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Sainsbury’s Supermarkets Ltd v Olympia Homes Ltd & Ors (2005)

Summary

Where an application for first registration of title to a plot of land had been cancelled the subsequent transactions had only transferred an equitable title. Where the ultimate purchaser of the land had at all material times believed that another party was entitled to an option over the land it was unjust not to rectify the register under the Land Registration Act 2002 Sch.4 para.3(2)(b) so as to register the option as an enforceable estate contract.

Facts

The claimant supermarket (S) sought rectification of the land register to delete the title of the first defendant (O) to a plot of land or to ensure that the land was subject to an option in favour of S. Alternatively, S applied under CPR r.40.9 for the setting aside of an order that had vested a term of years in the third defendant (W) for the purposes of its sale of the land to O or for a variation of that order to make it subject to the option in favour of S. The second defendant (B) had sold the unregistered land to the fifth defendant (H) who then entered into a deed of novation with S to convey or make available part of the land, as required by S, for the construction of a roundabout. H applied for compulsory registration of the land. However, the registration was cancelled because he failed to respond to certain requisitions. Just over a year later W obtained a charging order over H's interest in the land. W sold the land under the charging order to O. S had attempted to protect its interests under the deed of novation by caution, and then caution against first registration but not by registration under the Land Charges Act 1972. The Land Registry invited S to justify its claim that its option under the deed of novation bound O. However, S failed to respond to the time limit for providing a response and O was registered as the proprietor of the freehold title to the land free from S's interest under the option. The issues to be determined were (i) whether S's rights under the deed of novation were capable of giving rise to an equitable interest in the land; (ii) whether the title acquired by H from B was only an equitable interest as a result of the cancellation of H's application to register; (iii) the nature of the interest caught by W's charging order; (iv) whether W had a power to sell the legal estate if H only had an equitable interest (v) if W could only convey an equitable interest whether O had been registered as the legal estate owner by mistake; (vi) whether O substantially contributed to that mistake; (vii) whether it would be unjust for other reasons for the rectification sought not to be made.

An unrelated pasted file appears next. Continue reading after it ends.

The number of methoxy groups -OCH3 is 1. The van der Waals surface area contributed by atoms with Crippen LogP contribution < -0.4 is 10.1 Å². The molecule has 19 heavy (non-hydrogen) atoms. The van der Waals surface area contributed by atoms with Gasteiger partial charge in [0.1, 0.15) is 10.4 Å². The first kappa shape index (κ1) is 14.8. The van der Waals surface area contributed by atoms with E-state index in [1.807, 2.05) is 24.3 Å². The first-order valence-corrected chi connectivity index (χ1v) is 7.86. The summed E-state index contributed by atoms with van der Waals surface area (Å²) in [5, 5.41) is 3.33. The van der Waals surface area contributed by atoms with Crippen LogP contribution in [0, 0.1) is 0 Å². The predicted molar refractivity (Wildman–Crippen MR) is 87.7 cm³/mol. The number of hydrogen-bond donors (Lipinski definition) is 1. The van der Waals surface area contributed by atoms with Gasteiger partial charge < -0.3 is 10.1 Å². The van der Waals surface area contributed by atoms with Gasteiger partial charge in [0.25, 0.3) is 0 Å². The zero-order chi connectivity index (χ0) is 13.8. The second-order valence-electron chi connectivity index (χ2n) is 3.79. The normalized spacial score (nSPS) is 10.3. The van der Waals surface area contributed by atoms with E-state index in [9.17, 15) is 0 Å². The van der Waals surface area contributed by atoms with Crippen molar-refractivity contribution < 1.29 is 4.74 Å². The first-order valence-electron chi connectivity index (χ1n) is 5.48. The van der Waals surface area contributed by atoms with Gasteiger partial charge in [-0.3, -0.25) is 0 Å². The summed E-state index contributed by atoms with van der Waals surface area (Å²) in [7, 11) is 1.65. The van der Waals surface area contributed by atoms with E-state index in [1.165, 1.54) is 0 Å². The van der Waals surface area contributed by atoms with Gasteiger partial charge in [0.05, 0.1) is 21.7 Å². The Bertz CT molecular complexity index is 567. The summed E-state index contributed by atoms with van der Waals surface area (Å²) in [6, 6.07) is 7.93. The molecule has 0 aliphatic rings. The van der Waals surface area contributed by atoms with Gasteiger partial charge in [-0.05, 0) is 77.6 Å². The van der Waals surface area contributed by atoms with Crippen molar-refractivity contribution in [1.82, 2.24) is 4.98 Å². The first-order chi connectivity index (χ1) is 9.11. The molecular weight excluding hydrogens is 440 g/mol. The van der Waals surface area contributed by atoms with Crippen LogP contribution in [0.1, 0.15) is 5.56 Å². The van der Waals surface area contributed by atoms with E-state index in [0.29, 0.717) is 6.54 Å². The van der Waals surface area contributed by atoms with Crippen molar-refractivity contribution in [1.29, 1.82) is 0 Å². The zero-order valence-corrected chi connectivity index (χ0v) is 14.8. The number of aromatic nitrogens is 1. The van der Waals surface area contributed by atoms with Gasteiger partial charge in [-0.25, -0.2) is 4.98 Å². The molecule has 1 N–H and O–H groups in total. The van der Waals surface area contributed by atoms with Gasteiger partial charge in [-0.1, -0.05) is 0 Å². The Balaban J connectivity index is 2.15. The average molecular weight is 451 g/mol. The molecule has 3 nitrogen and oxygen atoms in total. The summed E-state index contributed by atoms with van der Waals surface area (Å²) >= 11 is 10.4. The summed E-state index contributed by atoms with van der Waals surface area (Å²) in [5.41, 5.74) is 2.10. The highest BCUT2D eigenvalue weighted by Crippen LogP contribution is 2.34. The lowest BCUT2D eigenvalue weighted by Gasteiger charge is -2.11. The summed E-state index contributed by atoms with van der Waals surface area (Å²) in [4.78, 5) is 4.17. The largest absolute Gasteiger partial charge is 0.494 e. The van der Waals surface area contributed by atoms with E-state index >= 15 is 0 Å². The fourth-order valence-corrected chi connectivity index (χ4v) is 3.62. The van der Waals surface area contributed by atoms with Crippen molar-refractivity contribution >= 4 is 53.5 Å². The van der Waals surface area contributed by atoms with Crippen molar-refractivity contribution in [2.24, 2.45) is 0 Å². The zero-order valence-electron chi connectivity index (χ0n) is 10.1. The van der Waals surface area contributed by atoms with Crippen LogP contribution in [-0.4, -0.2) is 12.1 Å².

Held

(1) On the facts, the option provision in the deed of novation gave rise to an equitable interest. It was intended to bind the land and was not personal to H. (2) By virtue of the cancellation of the application for first registration the legal estate reverted to B, which held it on trust for H who thereafter only had an equitable interest. (3) W's charging order could only charge H's interest in the land. As such, the charging order was an equitable charge over an equitable interest. (4) As the charge was only over an equitable interest, it could not carry a power to sell the legal estate. (5) W could not sell and O could not acquire the legal estate in the land as all that could pass was the equitable interest. As the option agreement created a prior equity, that prior equity prevailed and was not defeated by the sale, because a legal estate was not transferred. The Land Registry had mistakenly registered O as the owner of the legal estate. (6) On the facts, O had not contributed to the mistake by lack of due care. (7) However, O had at all material times believed that S was entitled to some of the land and under the Land Registration Act 2002 Sch.4 para.3(2)(b) it was unjust not to rectify the register so as to register the option. O's legal interest would remain intact. (8) The claim under CPR r.40.9 failed. Variation or setting aside was not necessary because the correct question was whether proprietary rights had survived and that question had been decided. Variation or setting aside would be ineffective because it would not undo the conveyancing that had taken place after the order was made.

Judgment accordingly.

Chancery Division
Mann J
Judgment date
17 June 2005
References

LTL 24/6/2005: (2005) NPC 79

Practice areas